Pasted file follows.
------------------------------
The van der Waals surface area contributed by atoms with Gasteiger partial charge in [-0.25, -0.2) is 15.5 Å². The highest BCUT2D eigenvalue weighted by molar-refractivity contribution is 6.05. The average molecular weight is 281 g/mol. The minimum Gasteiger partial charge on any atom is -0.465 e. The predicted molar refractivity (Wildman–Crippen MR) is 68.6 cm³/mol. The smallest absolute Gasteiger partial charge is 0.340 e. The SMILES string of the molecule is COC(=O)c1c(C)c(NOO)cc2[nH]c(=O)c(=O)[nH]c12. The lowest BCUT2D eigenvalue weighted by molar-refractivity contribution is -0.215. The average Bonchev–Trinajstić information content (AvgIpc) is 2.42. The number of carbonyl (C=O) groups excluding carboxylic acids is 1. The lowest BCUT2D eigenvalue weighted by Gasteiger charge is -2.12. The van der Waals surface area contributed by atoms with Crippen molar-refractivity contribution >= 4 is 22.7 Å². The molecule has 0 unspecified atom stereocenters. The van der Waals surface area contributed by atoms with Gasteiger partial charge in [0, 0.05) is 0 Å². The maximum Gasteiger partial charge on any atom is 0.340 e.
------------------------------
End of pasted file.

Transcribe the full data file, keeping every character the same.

The van der Waals surface area contributed by atoms with Gasteiger partial charge in [-0.25, -0.2) is 15.5 Å². The highest BCUT2D eigenvalue weighted by molar-refractivity contribution is 6.05. The average molecular weight is 281 g/mol. The minimum Gasteiger partial charge on any atom is -0.465 e. The predicted molar refractivity (Wildman–Crippen MR) is 68.6 cm³/mol. The smallest absolute Gasteiger partial charge is 0.340 e. The SMILES string of the molecule is COC(=O)c1c(C)c(NOO)cc2[nH]c(=O)c(=O)[nH]c12. The lowest BCUT2D eigenvalue weighted by molar-refractivity contribution is -0.215. The average Bonchev–Trinajstić information content (AvgIpc) is 2.42. The number of carbonyl (C=O) groups excluding carboxylic acids is 1. The lowest BCUT2D eigenvalue weighted by Gasteiger charge is -2.12. The van der Waals surface area contributed by atoms with Crippen molar-refractivity contribution >= 4 is 22.7 Å². The molecule has 0 unspecified atom stereocenters. The van der Waals surface area contributed by atoms with Gasteiger partial charge in [0, 0.05) is 0 Å². The maximum Gasteiger partial charge on any atom is 0.340 e.